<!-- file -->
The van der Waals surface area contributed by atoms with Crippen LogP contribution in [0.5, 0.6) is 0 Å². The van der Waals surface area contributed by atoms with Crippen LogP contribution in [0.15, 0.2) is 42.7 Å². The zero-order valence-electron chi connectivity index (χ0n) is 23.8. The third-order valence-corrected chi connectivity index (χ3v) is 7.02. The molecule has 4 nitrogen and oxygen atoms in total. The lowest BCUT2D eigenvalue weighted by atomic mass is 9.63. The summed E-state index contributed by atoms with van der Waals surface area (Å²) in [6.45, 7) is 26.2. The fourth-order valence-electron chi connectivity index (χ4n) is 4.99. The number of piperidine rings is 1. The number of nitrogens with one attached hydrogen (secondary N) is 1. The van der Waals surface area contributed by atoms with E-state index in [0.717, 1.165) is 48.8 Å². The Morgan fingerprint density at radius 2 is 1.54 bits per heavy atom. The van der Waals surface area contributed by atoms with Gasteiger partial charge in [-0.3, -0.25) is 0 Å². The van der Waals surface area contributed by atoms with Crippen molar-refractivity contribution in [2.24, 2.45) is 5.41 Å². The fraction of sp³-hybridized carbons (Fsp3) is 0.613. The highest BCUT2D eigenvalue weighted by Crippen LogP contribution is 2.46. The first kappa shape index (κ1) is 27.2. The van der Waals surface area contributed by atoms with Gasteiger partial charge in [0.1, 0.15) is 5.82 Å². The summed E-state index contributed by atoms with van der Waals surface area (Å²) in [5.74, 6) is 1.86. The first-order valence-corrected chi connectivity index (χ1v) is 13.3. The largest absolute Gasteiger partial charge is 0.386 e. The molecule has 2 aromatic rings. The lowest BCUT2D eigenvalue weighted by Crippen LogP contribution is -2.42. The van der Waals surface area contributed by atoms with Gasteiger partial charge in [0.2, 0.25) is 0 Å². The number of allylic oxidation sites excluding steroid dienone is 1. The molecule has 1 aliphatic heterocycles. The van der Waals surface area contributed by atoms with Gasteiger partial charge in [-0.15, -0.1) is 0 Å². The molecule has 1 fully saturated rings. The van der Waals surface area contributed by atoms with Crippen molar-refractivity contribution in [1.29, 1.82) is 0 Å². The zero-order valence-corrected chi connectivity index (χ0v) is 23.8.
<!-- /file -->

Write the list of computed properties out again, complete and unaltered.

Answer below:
The van der Waals surface area contributed by atoms with Crippen LogP contribution in [0.5, 0.6) is 0 Å². The van der Waals surface area contributed by atoms with Crippen LogP contribution in [0.15, 0.2) is 42.7 Å². The zero-order valence-electron chi connectivity index (χ0n) is 23.8. The third-order valence-corrected chi connectivity index (χ3v) is 7.02. The molecule has 4 nitrogen and oxygen atoms in total. The lowest BCUT2D eigenvalue weighted by atomic mass is 9.63. The summed E-state index contributed by atoms with van der Waals surface area (Å²) in [6.45, 7) is 26.2. The fourth-order valence-electron chi connectivity index (χ4n) is 4.99. The number of piperidine rings is 1. The number of nitrogens with one attached hydrogen (secondary N) is 1. The van der Waals surface area contributed by atoms with E-state index in [0.717, 1.165) is 48.8 Å². The Morgan fingerprint density at radius 2 is 1.54 bits per heavy atom. The van der Waals surface area contributed by atoms with Gasteiger partial charge in [-0.3, -0.25) is 0 Å². The van der Waals surface area contributed by atoms with Crippen molar-refractivity contribution in [2.24, 2.45) is 5.41 Å². The fraction of sp³-hybridized carbons (Fsp3) is 0.613. The highest BCUT2D eigenvalue weighted by Crippen LogP contribution is 2.46. The first kappa shape index (κ1) is 27.2. The van der Waals surface area contributed by atoms with Gasteiger partial charge in [0.1, 0.15) is 5.82 Å². The summed E-state index contributed by atoms with van der Waals surface area (Å²) in [5.74, 6) is 1.86. The first-order valence-corrected chi connectivity index (χ1v) is 13.3. The largest absolute Gasteiger partial charge is 0.386 e. The molecule has 2 aromatic rings. The lowest BCUT2D eigenvalue weighted by Crippen LogP contribution is -2.42. The van der Waals surface area contributed by atoms with Gasteiger partial charge in [0.2, 0.25) is 0 Å². The number of allylic oxidation sites excluding steroid dienone is 1. The molecule has 1 aliphatic heterocycles. The van der Waals surface area contributed by atoms with Gasteiger partial charge in [-0.15, -0.1) is 0 Å². The molecule has 1 fully saturated rings. The van der Waals surface area contributed by atoms with Crippen molar-refractivity contribution in [1.29, 1.82) is 0 Å². The zero-order valence-corrected chi connectivity index (χ0v) is 23.8.